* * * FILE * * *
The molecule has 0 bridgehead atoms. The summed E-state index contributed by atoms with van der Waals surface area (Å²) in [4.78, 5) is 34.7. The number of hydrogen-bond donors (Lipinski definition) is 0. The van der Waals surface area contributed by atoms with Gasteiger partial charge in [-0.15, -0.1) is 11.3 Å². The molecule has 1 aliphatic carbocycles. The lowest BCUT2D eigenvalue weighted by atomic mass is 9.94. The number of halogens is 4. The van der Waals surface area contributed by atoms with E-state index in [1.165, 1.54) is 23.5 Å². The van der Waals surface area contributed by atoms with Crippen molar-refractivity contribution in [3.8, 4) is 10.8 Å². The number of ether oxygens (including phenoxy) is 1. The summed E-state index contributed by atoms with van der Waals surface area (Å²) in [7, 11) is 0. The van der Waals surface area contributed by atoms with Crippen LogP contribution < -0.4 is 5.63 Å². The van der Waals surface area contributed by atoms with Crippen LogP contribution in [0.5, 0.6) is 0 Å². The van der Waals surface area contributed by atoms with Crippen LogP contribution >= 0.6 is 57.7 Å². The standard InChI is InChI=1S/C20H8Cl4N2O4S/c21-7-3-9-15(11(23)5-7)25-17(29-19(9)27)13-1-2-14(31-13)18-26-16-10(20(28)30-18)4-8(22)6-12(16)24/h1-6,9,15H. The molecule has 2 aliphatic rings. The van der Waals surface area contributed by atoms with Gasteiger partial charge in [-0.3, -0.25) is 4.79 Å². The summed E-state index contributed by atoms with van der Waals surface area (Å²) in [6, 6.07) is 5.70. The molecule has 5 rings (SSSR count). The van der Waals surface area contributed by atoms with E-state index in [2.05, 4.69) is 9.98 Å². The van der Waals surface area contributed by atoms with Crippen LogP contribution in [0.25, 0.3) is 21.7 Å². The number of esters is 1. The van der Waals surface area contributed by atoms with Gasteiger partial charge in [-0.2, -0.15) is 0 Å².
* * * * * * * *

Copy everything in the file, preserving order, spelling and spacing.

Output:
The molecule has 0 bridgehead atoms. The summed E-state index contributed by atoms with van der Waals surface area (Å²) in [4.78, 5) is 34.7. The number of hydrogen-bond donors (Lipinski definition) is 0. The van der Waals surface area contributed by atoms with Gasteiger partial charge in [-0.15, -0.1) is 11.3 Å². The molecule has 1 aliphatic carbocycles. The lowest BCUT2D eigenvalue weighted by atomic mass is 9.94. The number of halogens is 4. The van der Waals surface area contributed by atoms with E-state index in [1.165, 1.54) is 23.5 Å². The van der Waals surface area contributed by atoms with Crippen molar-refractivity contribution in [3.8, 4) is 10.8 Å². The number of ether oxygens (including phenoxy) is 1. The summed E-state index contributed by atoms with van der Waals surface area (Å²) in [7, 11) is 0. The van der Waals surface area contributed by atoms with Crippen LogP contribution < -0.4 is 5.63 Å². The van der Waals surface area contributed by atoms with Crippen LogP contribution in [0.5, 0.6) is 0 Å². The van der Waals surface area contributed by atoms with Crippen LogP contribution >= 0.6 is 57.7 Å². The standard InChI is InChI=1S/C20H8Cl4N2O4S/c21-7-3-9-15(11(23)5-7)25-17(29-19(9)27)13-1-2-14(31-13)18-26-16-10(20(28)30-18)4-8(22)6-12(16)24/h1-6,9,15H. The molecule has 2 aliphatic rings. The van der Waals surface area contributed by atoms with Gasteiger partial charge in [-0.3, -0.25) is 4.79 Å². The summed E-state index contributed by atoms with van der Waals surface area (Å²) in [6, 6.07) is 5.70. The molecule has 5 rings (SSSR count). The van der Waals surface area contributed by atoms with E-state index in [2.05, 4.69) is 9.98 Å². The van der Waals surface area contributed by atoms with Crippen LogP contribution in [0.25, 0.3) is 21.7 Å². The number of esters is 1. The van der Waals surface area contributed by atoms with Gasteiger partial charge in [-0.2, -0.15) is 0 Å².